|The finished fireplace mantle|
A few months ago, my son asked if I would help him build a stone mantle for the fireplace in his living room. The mantle was to be a birthday surprise for his wife so we would have to plan to do it when she was out of town on business. Some 30 plus years ago I installed a fireplace in our first home and trimmed it out with stone. When I finished it, I swore I would never, EVER, build anything involving stone, mortar, and/or grout, but how could I possibly say no to helping the male offspring unit surprise our daughter-in-law? So, this is the story of this past week's father-son labor of love as memorialized by intermittent iPhone photos taken during the project.
|The fireplace - before the project|
Last week, while spending Easter weekend with the family in Central Florida, Mikey (Mike to his friends, but Mikey to me & the family) mentioned that Danielle would be out of town Wednesday through Saturday this week. He asked if I could come back down to Central Florida to build the mantle with him and luckily the timing was good for me work wise. On the Saturday before Easter, we told Danielle that we were going to visit some camera stores, using that as an excuse to sneak out of the house and head to local stone suppliers and Lowes. It was a fruitful excursion - we found stone that matched the existing fireplace wall (image above); settled on a basic design using cinder blocks, mortar, and two 6-foot pieces of 2" heavy duty angle iron for the "frame"; and figured out what tools/supplies/material we would need.
|Pre-construction test fit with the blocks & angle iron|
|Building the frame|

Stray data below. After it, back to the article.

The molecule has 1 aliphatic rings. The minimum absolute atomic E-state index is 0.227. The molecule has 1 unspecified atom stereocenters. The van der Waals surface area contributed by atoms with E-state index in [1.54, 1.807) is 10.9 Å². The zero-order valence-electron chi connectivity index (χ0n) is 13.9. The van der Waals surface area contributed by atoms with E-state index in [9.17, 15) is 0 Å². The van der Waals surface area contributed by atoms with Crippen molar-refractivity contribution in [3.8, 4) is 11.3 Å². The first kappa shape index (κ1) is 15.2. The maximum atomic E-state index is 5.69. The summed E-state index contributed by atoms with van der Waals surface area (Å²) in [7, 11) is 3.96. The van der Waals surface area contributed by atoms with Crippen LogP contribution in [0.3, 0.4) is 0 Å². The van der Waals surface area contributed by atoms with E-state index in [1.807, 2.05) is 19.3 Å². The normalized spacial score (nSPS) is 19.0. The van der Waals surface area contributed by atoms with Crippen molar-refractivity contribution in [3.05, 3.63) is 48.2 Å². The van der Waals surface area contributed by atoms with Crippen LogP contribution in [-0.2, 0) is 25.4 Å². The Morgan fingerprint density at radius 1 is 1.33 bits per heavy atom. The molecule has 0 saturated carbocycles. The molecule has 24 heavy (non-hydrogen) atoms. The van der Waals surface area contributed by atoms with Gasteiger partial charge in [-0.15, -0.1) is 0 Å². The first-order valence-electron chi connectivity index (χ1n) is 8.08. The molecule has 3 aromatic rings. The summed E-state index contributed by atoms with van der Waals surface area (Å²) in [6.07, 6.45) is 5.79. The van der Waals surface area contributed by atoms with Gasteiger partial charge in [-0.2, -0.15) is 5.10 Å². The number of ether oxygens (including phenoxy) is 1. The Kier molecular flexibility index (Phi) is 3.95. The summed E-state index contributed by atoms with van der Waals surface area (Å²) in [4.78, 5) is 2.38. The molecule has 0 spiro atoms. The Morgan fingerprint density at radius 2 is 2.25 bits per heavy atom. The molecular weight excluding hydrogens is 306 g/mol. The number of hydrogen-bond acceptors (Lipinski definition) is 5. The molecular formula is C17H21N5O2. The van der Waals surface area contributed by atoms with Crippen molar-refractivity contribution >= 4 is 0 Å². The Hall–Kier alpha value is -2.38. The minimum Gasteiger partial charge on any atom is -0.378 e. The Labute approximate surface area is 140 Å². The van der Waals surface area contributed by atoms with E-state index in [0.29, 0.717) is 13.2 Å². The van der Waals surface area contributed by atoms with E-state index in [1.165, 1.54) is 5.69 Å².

On Wednesday morning, I left Tallahassee for the 4 1/2 hour drive south. As I drove down, Mikey bought the cinder clocks, mortar, angle iron and grout that we would be using and had it ready to be unloaded and taken into the house as soon as I arrived. No sooner than I pulled up into his driveway we unloaded and did a quick test fit of the cinder blocks/angle iron to visualize how the mantle would look. We mixed up a batch of mortar and it wasn't long before we were building the two column supports for the mantle with the cinder blocks.
|The finished frame|
Mikey worked the left column as I worked the right one and after six 8" cinder blocks were mortared in on each side, we placed the angle iron from one column to the other and mortared in the mantle support blocks. That was the last thing that went smoothly as from then on, just about everything we did was a challenge. Those YouTube videos we watched to familiarize ourselves with the work to be done made it look easy to slap stone, mortar and grout onto vertical surfaces but real life was a whole different experience for two guys with more ambition than skill or experience.
|Applying mortar to the vertical surfaces for the scratch coat - not fun|
In order for the stones to properly adhere to the vertical wall surfaces, a coat of mortar had to be applied to the cinder block surfaces, after which it had to be raked. No matter how we tried to come up with different consistencies of mortar, getting it to adhere to the cinder block surfaces was a chore. More often than not, it would start to go on and then globs would fall off. We spent a lot of time re-applying and re-re-applying mortar than applying it but we were determined not to let it stop us.